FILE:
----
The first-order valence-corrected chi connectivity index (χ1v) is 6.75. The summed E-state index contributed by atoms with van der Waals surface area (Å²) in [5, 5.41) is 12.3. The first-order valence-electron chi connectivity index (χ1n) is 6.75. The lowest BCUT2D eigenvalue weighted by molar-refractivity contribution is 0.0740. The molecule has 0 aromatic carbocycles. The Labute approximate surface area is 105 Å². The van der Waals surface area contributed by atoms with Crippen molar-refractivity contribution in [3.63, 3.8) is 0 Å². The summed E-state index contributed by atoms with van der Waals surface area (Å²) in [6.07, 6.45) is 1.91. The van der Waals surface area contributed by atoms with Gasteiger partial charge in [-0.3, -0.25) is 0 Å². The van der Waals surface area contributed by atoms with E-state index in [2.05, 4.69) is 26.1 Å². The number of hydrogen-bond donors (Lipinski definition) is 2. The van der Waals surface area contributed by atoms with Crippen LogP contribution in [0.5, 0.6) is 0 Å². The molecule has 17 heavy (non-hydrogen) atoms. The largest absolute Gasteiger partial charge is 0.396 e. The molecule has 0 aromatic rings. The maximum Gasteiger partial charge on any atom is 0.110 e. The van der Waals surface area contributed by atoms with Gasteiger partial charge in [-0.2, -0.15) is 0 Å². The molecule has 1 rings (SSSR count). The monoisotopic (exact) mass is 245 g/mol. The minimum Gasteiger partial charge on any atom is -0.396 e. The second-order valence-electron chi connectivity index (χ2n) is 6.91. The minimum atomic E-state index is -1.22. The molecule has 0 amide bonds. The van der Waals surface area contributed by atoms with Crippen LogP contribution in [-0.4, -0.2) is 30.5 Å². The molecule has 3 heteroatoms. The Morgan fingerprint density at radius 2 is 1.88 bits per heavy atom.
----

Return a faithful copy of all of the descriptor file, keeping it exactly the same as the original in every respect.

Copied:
The first-order valence-corrected chi connectivity index (χ1v) is 6.75. The summed E-state index contributed by atoms with van der Waals surface area (Å²) in [5, 5.41) is 12.3. The first-order valence-electron chi connectivity index (χ1n) is 6.75. The lowest BCUT2D eigenvalue weighted by molar-refractivity contribution is 0.0740. The molecule has 0 aromatic carbocycles. The Labute approximate surface area is 105 Å². The van der Waals surface area contributed by atoms with Crippen molar-refractivity contribution in [3.63, 3.8) is 0 Å². The summed E-state index contributed by atoms with van der Waals surface area (Å²) in [6.07, 6.45) is 1.91. The van der Waals surface area contributed by atoms with Gasteiger partial charge in [-0.3, -0.25) is 0 Å². The van der Waals surface area contributed by atoms with E-state index in [2.05, 4.69) is 26.1 Å². The number of hydrogen-bond donors (Lipinski definition) is 2. The van der Waals surface area contributed by atoms with Crippen LogP contribution in [0.5, 0.6) is 0 Å². The molecule has 17 heavy (non-hydrogen) atoms. The largest absolute Gasteiger partial charge is 0.396 e. The molecule has 0 aromatic rings. The maximum Gasteiger partial charge on any atom is 0.110 e. The van der Waals surface area contributed by atoms with Gasteiger partial charge in [-0.2, -0.15) is 0 Å². The molecule has 1 rings (SSSR count). The monoisotopic (exact) mass is 245 g/mol. The minimum Gasteiger partial charge on any atom is -0.396 e. The second-order valence-electron chi connectivity index (χ2n) is 6.91. The minimum atomic E-state index is -1.22. The molecule has 0 amide bonds. The van der Waals surface area contributed by atoms with Crippen LogP contribution in [-0.4, -0.2) is 30.5 Å². The molecule has 3 heteroatoms. The Morgan fingerprint density at radius 2 is 1.88 bits per heavy atom.